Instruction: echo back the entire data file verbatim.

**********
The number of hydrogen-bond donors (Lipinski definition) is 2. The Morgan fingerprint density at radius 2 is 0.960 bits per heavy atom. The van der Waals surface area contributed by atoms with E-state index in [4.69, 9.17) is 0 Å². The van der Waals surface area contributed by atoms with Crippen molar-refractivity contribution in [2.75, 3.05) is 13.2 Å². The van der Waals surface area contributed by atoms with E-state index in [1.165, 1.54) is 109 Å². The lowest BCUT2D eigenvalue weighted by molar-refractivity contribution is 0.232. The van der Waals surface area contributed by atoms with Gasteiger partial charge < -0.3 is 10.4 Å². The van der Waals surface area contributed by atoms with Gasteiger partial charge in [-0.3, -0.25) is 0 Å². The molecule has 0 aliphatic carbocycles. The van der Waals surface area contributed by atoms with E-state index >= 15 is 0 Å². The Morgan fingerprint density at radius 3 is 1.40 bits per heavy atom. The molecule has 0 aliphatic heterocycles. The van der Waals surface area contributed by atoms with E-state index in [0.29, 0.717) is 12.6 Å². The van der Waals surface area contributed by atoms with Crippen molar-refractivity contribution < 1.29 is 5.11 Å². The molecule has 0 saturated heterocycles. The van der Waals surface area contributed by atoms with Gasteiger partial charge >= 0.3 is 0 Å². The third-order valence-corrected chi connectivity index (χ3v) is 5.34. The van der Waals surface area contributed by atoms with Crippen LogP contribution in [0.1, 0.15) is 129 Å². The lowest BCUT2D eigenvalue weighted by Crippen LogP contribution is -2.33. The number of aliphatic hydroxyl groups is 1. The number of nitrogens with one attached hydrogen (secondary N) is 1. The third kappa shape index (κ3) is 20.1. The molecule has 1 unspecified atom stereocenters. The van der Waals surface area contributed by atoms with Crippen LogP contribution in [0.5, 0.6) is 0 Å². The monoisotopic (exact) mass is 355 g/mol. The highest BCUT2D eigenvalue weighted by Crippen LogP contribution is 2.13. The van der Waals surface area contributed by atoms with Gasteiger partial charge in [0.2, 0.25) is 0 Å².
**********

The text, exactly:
The number of hydrogen-bond donors (Lipinski definition) is 2. The Morgan fingerprint density at radius 2 is 0.960 bits per heavy atom. The van der Waals surface area contributed by atoms with E-state index in [4.69, 9.17) is 0 Å². The van der Waals surface area contributed by atoms with Crippen molar-refractivity contribution in [2.75, 3.05) is 13.2 Å². The van der Waals surface area contributed by atoms with E-state index in [1.165, 1.54) is 109 Å². The lowest BCUT2D eigenvalue weighted by molar-refractivity contribution is 0.232. The van der Waals surface area contributed by atoms with Gasteiger partial charge < -0.3 is 10.4 Å². The van der Waals surface area contributed by atoms with Gasteiger partial charge in [-0.3, -0.25) is 0 Å². The molecule has 0 aliphatic carbocycles. The van der Waals surface area contributed by atoms with E-state index >= 15 is 0 Å². The Morgan fingerprint density at radius 3 is 1.40 bits per heavy atom. The molecule has 0 aliphatic heterocycles. The van der Waals surface area contributed by atoms with E-state index in [0.29, 0.717) is 12.6 Å². The van der Waals surface area contributed by atoms with Crippen molar-refractivity contribution < 1.29 is 5.11 Å². The molecule has 0 saturated heterocycles. The van der Waals surface area contributed by atoms with Gasteiger partial charge >= 0.3 is 0 Å². The third-order valence-corrected chi connectivity index (χ3v) is 5.34. The van der Waals surface area contributed by atoms with Crippen LogP contribution in [0.1, 0.15) is 129 Å². The lowest BCUT2D eigenvalue weighted by Crippen LogP contribution is -2.33. The number of aliphatic hydroxyl groups is 1. The number of nitrogens with one attached hydrogen (secondary N) is 1. The third kappa shape index (κ3) is 20.1. The molecule has 1 unspecified atom stereocenters. The van der Waals surface area contributed by atoms with Crippen LogP contribution in [0.5, 0.6) is 0 Å². The monoisotopic (exact) mass is 355 g/mol. The highest BCUT2D eigenvalue weighted by Crippen LogP contribution is 2.13. The van der Waals surface area contributed by atoms with Gasteiger partial charge in [0.2, 0.25) is 0 Å².